Responsibility and the Press

Published: November 2, 2009

By Jim Lichtman
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Should a newspaper print a story from a confidential report concerning ethics investigations, in which members of Congress are named, if the story was obtained as a result of an accidental release?

Late Thursday night (Oct. 29) The Washington Post released the following two stories as “Breaking News”:  Confidential House report reveals details of investigations into lawmakers, aides; Seven members of House defense subcommittee scrutinized by ethics investigators.

“House ethics investigators have scrutinized the activities of more than 30 lawmakers and several aids,” the initial Post story begins, “in inquiries about issues including defense lobbying and corporate influence peddling, according to a confidential House ethics committee report prepared in July.

“The report appears to have been inadvertently placed on a publicly accessible computer network,” the second graph reads, “and was provided to The Washington Post by a source not connected to the congressional investigations. The committee said Thursday night that the document had been inadvertently released by a low-level staffer.”

The Post concedes that the report was both “confidential” and “inadvertently” released.

The third graph carries the reaction by committee Chairwoman Zoe Lofgren, Democrat from California, who cautioned “…that some activities taken by her committee are preliminary and not a conclusive sign of inappropriate behavior.”

However, the Committee’s own official statement about the incident is a little more forcefully worded.

“The Committee on Standards of Official Conduct has learned that certain electronic files of the Committee may have been exposed to unauthorized and inappropriate access by persons outside the Committee… Our initial review suggests that this unlawful access to confidential information involved the use of peer-to-peer file sharing software on the personal computer of a junior staffer, who is no longer employed by the Committee, while working from home.

“At any one time,” the final graph of the statement reads, “the Committee has dozens of matters regarding Members, Officers, and employees before it, including both investigations and requests for advice regarding House rules, financial disclosure, and travel, among other issues. No inference to any misconduct can be made from the fact that a matter is simply before the Committee.  For these reasons, the range of matters before the Committee is, and should remain, confidential.”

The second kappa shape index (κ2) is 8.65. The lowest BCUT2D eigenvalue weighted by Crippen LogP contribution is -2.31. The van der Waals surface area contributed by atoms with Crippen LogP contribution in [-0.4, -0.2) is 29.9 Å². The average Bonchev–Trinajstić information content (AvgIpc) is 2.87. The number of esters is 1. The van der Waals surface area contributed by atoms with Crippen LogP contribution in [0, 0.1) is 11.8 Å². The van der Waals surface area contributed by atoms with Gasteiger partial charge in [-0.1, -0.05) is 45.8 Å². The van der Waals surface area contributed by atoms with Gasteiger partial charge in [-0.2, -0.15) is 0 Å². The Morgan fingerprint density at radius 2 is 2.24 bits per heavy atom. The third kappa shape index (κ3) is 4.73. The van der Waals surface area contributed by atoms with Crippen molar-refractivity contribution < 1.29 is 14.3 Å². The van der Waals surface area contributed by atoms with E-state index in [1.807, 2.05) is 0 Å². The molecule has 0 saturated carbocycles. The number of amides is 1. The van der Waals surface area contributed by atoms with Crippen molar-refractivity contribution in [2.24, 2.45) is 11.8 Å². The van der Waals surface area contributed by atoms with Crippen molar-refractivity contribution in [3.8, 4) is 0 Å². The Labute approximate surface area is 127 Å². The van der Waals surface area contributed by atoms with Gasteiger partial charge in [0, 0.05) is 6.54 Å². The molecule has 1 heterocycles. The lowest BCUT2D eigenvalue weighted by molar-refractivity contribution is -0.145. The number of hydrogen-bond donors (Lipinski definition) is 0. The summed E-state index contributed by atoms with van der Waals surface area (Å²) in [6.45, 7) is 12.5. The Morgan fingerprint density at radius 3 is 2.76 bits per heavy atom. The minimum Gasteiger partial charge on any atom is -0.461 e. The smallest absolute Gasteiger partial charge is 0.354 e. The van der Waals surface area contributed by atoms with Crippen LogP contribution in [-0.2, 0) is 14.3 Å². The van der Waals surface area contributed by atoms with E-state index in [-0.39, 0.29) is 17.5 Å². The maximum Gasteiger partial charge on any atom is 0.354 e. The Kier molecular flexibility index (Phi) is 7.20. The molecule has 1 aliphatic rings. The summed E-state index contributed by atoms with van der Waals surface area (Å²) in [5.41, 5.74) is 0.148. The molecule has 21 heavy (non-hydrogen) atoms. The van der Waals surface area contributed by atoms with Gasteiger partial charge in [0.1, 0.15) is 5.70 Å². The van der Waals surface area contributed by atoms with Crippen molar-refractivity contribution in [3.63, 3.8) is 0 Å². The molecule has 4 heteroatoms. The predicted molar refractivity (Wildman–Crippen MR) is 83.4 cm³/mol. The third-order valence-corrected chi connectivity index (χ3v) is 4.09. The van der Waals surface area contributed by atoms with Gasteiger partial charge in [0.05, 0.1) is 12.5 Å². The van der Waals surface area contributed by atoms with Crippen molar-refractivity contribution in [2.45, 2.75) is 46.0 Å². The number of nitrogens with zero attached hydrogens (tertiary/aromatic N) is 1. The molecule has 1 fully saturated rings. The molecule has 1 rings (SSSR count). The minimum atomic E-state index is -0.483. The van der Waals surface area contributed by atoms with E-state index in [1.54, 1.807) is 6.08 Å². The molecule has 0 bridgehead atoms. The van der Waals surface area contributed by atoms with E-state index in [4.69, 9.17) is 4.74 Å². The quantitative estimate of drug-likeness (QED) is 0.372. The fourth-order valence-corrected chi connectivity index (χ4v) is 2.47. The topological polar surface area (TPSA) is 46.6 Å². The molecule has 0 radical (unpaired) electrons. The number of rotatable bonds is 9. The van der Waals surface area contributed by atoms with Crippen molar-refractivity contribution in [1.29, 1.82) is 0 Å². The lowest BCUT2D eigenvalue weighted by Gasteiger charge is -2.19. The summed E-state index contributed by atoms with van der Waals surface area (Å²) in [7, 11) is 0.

The key points: “unauthorized and inappropriate access,” “unlawful access to confidential information,” “should remain, confidential.”

So, was The Post right in releasing the story?

Before answering that question, let’s take a look at the responsibilities of the press.

“The powers of the press,” ethicist Michael Josephson writes, “should be treated as a public trust.  [Those powers] should be used responsibly to advance public interest without causing unjustified harm.  As a watchdog, the press should be fair, vigilant and aggressive in assuring that people of influence are held accountable.”

The Post certainly appears to be living up to the “watchdog” aspect regarding accountability.  The public is hyper-sensitive when it comes to Members of Congress engaging in anyactivities having to do with lobbyists and corporate influence peddling.  However, the public’s concern should not override basic fairness:  “No inference to any misconduct,” the Committee says, “can be made from the fact that a matter is simply before the Committee.”

On the issue of fairness, Josephson writes, “[Journalists] should not take unfair advantage of another’s mistakes or difficulties.”

Considering the long list of scandals involving elected officials, the press needs to take a deep breath and consider the implications of releasing names of individuals which may, in fact, be innocent of ethics violations.  Journalists need to respect the reputation of any elected official where the trust of the people is vital.  The accidental and premature release of names infers scandal and could cause unjustified harm.

Therefore, as Josephson writes, “[journalists] should refuse to disclose information of a confidential, embarrassing and proprietary nature unless required to do so by overriding professional obligations, organization policies or law.”

In this case, The Post could have written the story withoutreleasing the names.

“Give me a break, Jim!,” you say.  “If the information has been inadvertently released to the public, some other news organization will pick it up and run with it, names and all.”

True enough.

But at the end of the day, a news organization is defined by its credibility, and needs to recognize that in the long run, faithfulness to honesty, accuracy and fairness of the information they convey should not be compromised if they value their reputation.

Finally, there’s the issue of the “source.”

“The report… was provided to The Washington Post by a source not connected to the congressional investigations.”

Who is the source?  What are the motives and credibility of the source?

If we are to rely on the press to provide the information necessary to make appropriate decisions relating to issues and individuals, we need to trust that they will treat all sides with the same level of integrity, responsibility and fairness that we expect from the elected officials they report on.


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